Joint Learning in Human-Robot Collaboration

Vancouver, BC, Canada, September 28, 2017

As more and more robots are introduced into our everyday life and workspaces, we find new ways in which they can provide support in many different tasks. In such increasingly hybrid environments, our interactions with robots and other virtual agents will increase. This will require novel forms of cooperation and collaboration. Robots should learn to adapt to our needs over long timescales and should help free us of tedious tasks. This will require autonomous robots that don't need detailed instruction, but will operate freely within boundary conditions that specify high level goals.

Shared Autonomy focuses on how autonomous systems can successfully interact and shape each other's autonomy spaces. It is about how two or more autonomous agents mediate how they individually and jointly can contribute, on the one hand, to an overarching goal, but also, on the other hand, to their individual goals. The workshop aims, first, at addressing the underlying theoretical issues and potential models. Secondly, the main focus of the workshop is on the realization of such models in robotic systems and in answering the question how such systems can successful realize collaboration between humans and robots.

This leads to a set of research questions that we want to address in the workshop:

  1. What are models and processes (including their levels and time scales) that can help to organize a sharing of autonomy spaces?
  2. How do we represent agents' intentions as part of a robots' internal representation? This will require to (partially) integrate users' intentions and states into the robot's internal model as well as incorporate this with its own world perception, intentions and state. When robots become better at recognizing a user's intention, they can provide suitable support for achieving joint goals.
  3. As autonomy inherently limits predictability, what does this imply for the development of robust mechanisms for coordination of autonomous agents? Sharing autonomy will require new rich predictive models of humans and autonomous agents based on powerful statistical methods.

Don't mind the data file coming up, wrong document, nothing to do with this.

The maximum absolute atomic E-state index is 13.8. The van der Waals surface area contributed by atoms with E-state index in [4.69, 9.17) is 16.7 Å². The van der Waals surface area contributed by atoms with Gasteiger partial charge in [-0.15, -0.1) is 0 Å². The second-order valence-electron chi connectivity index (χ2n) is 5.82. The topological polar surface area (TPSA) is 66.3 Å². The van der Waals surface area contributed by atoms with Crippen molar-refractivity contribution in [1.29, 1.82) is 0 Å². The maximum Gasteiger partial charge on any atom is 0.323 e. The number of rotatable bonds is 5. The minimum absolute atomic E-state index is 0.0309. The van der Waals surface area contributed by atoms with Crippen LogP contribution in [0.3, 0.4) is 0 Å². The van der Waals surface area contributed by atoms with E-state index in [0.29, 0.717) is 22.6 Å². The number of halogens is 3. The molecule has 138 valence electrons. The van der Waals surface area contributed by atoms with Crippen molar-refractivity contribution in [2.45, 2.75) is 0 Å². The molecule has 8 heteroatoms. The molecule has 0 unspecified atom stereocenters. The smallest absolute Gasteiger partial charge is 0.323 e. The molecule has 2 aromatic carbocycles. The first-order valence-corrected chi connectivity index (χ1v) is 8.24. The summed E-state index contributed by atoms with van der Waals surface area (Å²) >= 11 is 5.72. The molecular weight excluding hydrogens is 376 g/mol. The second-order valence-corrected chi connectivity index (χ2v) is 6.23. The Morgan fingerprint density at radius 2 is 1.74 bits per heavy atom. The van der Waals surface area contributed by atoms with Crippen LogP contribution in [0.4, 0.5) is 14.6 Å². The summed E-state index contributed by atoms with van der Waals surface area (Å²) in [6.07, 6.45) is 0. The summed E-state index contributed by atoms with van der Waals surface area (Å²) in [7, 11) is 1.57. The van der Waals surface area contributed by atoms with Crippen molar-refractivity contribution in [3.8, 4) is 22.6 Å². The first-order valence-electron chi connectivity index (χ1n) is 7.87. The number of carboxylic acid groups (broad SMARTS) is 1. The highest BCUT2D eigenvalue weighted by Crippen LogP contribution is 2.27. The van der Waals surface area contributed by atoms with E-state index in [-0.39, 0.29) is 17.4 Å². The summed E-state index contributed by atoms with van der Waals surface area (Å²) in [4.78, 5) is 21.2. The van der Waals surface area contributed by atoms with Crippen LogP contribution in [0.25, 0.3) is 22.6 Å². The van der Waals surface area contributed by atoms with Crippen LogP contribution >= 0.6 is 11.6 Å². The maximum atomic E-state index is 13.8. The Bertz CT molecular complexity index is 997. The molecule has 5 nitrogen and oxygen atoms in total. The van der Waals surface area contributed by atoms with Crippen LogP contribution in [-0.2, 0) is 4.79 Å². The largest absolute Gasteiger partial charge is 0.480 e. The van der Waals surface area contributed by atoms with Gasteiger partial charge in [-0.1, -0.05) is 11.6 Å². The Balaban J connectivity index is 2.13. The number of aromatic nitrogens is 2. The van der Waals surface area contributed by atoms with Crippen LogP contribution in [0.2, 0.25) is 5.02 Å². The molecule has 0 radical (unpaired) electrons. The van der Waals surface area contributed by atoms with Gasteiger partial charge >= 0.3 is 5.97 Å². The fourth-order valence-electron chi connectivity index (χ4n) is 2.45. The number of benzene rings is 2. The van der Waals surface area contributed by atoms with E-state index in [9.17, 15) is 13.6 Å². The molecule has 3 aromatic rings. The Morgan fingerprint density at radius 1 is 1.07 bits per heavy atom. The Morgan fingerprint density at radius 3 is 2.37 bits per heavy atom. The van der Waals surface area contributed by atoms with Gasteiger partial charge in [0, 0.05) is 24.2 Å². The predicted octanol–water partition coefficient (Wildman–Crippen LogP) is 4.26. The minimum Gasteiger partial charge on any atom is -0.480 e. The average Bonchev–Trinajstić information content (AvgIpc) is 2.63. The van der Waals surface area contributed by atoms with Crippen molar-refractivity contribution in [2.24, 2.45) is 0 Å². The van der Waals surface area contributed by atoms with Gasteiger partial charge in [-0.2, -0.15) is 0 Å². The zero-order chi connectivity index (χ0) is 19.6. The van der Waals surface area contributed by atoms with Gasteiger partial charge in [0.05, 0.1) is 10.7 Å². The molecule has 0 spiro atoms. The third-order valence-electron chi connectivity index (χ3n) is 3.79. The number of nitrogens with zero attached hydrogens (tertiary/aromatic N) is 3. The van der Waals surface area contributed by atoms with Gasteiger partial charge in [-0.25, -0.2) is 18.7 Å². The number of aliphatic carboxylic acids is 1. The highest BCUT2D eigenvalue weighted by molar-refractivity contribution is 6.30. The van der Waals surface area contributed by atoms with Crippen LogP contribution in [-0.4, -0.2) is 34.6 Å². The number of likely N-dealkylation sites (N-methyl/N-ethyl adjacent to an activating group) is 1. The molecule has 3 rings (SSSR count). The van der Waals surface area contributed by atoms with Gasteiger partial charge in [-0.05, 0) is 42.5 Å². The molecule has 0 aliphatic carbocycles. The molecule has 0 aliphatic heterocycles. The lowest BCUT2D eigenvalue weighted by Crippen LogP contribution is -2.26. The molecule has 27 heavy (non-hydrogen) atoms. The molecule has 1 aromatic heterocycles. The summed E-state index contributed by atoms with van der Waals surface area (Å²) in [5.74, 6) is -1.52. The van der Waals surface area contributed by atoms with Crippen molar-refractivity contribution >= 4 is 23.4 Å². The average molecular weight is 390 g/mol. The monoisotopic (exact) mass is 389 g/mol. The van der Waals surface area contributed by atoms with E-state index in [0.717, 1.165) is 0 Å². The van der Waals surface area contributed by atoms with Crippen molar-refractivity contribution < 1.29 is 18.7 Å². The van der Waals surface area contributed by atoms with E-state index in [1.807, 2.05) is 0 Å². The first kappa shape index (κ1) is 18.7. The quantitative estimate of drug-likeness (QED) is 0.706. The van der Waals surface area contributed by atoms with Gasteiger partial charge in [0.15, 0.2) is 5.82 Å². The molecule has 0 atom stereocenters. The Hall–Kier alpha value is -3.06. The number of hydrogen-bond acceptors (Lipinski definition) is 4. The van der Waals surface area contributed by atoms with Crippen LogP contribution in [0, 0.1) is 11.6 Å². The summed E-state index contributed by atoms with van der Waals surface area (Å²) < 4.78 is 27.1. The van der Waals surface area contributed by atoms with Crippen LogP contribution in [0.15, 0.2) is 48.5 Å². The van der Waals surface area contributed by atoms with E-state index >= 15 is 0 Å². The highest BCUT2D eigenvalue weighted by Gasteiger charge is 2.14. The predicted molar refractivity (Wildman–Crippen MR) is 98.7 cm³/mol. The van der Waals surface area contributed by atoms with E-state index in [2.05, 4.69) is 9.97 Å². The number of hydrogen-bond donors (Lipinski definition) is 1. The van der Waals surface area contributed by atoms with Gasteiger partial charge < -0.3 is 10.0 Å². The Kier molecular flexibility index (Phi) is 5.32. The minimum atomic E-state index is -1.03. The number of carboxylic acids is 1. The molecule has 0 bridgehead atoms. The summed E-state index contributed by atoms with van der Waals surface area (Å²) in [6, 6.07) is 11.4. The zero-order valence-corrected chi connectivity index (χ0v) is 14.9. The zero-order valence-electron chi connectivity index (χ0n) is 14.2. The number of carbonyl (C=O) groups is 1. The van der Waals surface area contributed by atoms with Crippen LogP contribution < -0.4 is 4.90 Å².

4. How can learning be utilized in a collaborative setting in order to allow for the extension of the robot's active world model? Robots should be able to take advantage of emerging joint goal-directed behavior by enlarging their world model. Learning should continue throughout interactions and over long timescales.
  5. How can systems be autonomous and safe? In interaction with humans, systems should be guaranteed to act safely and not endanger humans or other agents. This requires formal specification for the control and with respect to the performance of the overall system.
  6. How can we model and reason on the influence of the actions of one agent on the actions or behavior of other autonomous agents in the environment? This is especially important in decentralized systems in which the agents do not share a common representation of the world state.

The workshop is targeted towards an audience of experts in human-robot interaction and collaboration. It aims to bring together different perspectives, i.e. core and cognitive robotics, service robotics, developmental robotics, social robotics and HRI. The goal is to highlight the common issues from diverse perspectives as robots become more and more autonomous in different contexts and application scenarios. In particular, the workshop shall provide a platform for the formulation of new ideas and proposals to overcome existing limitations as well as discuss future research directions and strategies.

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